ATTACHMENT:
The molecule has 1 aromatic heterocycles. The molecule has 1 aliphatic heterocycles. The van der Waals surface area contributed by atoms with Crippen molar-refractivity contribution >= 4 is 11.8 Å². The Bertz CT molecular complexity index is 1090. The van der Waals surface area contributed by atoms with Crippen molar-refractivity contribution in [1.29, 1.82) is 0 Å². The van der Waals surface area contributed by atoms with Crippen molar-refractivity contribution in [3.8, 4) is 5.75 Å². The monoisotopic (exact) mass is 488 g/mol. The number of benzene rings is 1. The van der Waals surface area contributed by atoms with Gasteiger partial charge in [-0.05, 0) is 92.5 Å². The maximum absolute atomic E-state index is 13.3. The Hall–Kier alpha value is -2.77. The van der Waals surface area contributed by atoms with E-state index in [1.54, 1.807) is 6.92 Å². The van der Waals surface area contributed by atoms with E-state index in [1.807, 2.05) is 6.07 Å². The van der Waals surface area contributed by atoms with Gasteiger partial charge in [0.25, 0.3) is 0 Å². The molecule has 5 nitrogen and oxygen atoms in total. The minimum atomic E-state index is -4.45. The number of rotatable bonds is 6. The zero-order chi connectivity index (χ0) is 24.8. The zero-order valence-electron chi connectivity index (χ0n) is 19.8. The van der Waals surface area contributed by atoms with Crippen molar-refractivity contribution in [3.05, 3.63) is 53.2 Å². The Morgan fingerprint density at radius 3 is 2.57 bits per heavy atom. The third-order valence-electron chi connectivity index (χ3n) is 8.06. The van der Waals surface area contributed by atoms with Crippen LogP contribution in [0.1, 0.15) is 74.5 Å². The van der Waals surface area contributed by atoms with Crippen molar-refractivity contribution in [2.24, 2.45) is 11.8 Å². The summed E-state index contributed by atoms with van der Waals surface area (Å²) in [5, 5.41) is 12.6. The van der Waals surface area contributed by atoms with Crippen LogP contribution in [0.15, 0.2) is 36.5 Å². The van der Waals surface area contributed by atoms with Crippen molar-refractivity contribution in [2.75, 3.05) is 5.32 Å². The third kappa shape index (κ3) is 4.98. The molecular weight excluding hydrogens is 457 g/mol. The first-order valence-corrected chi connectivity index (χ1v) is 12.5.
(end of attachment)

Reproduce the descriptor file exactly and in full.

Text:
The molecule has 1 aromatic heterocycles. The molecule has 1 aliphatic heterocycles. The van der Waals surface area contributed by atoms with Crippen molar-refractivity contribution >= 4 is 11.8 Å². The Bertz CT molecular complexity index is 1090. The van der Waals surface area contributed by atoms with Crippen molar-refractivity contribution in [1.29, 1.82) is 0 Å². The van der Waals surface area contributed by atoms with Crippen molar-refractivity contribution in [3.8, 4) is 5.75 Å². The monoisotopic (exact) mass is 488 g/mol. The number of benzene rings is 1. The van der Waals surface area contributed by atoms with Gasteiger partial charge in [-0.05, 0) is 92.5 Å². The maximum absolute atomic E-state index is 13.3. The Hall–Kier alpha value is -2.77. The van der Waals surface area contributed by atoms with E-state index in [1.54, 1.807) is 6.92 Å². The van der Waals surface area contributed by atoms with E-state index in [1.807, 2.05) is 6.07 Å². The van der Waals surface area contributed by atoms with Gasteiger partial charge in [0.25, 0.3) is 0 Å². The molecule has 5 nitrogen and oxygen atoms in total. The minimum atomic E-state index is -4.45. The number of rotatable bonds is 6. The zero-order chi connectivity index (χ0) is 24.8. The zero-order valence-electron chi connectivity index (χ0n) is 19.8. The van der Waals surface area contributed by atoms with Crippen molar-refractivity contribution in [3.05, 3.63) is 53.2 Å². The Morgan fingerprint density at radius 3 is 2.57 bits per heavy atom. The third-order valence-electron chi connectivity index (χ3n) is 8.06. The van der Waals surface area contributed by atoms with Crippen LogP contribution in [0.1, 0.15) is 74.5 Å². The van der Waals surface area contributed by atoms with Crippen molar-refractivity contribution in [2.24, 2.45) is 11.8 Å². The summed E-state index contributed by atoms with van der Waals surface area (Å²) in [5, 5.41) is 12.6. The van der Waals surface area contributed by atoms with Crippen LogP contribution in [0.15, 0.2) is 36.5 Å². The van der Waals surface area contributed by atoms with Crippen molar-refractivity contribution in [2.75, 3.05) is 5.32 Å². The third kappa shape index (κ3) is 4.98. The molecular weight excluding hydrogens is 457 g/mol. The first-order valence-corrected chi connectivity index (χ1v) is 12.5.